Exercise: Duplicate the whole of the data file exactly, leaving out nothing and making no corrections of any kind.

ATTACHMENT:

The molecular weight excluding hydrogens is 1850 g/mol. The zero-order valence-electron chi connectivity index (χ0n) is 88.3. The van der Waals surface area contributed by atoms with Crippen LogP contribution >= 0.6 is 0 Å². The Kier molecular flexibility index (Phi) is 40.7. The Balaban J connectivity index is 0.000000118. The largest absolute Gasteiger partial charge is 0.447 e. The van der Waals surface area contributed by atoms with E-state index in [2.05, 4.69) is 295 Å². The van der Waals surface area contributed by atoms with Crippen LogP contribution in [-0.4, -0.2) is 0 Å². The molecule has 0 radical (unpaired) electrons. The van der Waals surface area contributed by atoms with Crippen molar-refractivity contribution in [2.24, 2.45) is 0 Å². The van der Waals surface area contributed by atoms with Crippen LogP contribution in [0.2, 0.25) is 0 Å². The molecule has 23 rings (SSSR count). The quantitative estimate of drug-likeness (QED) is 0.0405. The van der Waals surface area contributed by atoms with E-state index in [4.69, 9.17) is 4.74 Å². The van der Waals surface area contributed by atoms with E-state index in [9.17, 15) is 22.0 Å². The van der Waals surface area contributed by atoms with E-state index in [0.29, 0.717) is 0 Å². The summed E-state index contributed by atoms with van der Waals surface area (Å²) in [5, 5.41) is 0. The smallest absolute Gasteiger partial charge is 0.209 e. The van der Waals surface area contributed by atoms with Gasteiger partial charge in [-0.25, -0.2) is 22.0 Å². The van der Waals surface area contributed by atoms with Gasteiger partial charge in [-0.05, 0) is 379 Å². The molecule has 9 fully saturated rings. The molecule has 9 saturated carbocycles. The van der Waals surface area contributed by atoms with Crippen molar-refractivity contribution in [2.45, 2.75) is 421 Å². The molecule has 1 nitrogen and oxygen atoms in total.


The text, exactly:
The molecular weight excluding hydrogens is 1850 g/mol. The zero-order valence-electron chi connectivity index (χ0n) is 88.3. The van der Waals surface area contributed by atoms with Crippen LogP contribution >= 0.6 is 0 Å². The Kier molecular flexibility index (Phi) is 40.7. The Balaban J connectivity index is 0.000000118. The largest absolute Gasteiger partial charge is 0.447 e. The van der Waals surface area contributed by atoms with E-state index in [2.05, 4.69) is 295 Å². The van der Waals surface area contributed by atoms with Crippen LogP contribution in [-0.4, -0.2) is 0 Å². The molecule has 0 radical (unpaired) electrons. The van der Waals surface area contributed by atoms with Crippen molar-refractivity contribution in [2.24, 2.45) is 0 Å². The van der Waals surface area contributed by atoms with Crippen LogP contribution in [0.2, 0.25) is 0 Å². The molecule has 23 rings (SSSR count). The quantitative estimate of drug-likeness (QED) is 0.0405. The van der Waals surface area contributed by atoms with E-state index in [4.69, 9.17) is 4.74 Å². The van der Waals surface area contributed by atoms with E-state index in [9.17, 15) is 22.0 Å². The van der Waals surface area contributed by atoms with E-state index in [0.29, 0.717) is 0 Å². The summed E-state index contributed by atoms with van der Waals surface area (Å²) in [5, 5.41) is 0. The smallest absolute Gasteiger partial charge is 0.209 e. The van der Waals surface area contributed by atoms with Gasteiger partial charge in [-0.25, -0.2) is 22.0 Å². The van der Waals surface area contributed by atoms with Gasteiger partial charge in [-0.05, 0) is 379 Å². The molecule has 9 fully saturated rings. The molecule has 9 saturated carbocycles. The van der Waals surface area contributed by atoms with Crippen molar-refractivity contribution in [2.45, 2.75) is 421 Å². The molecule has 1 nitrogen and oxygen atoms in total.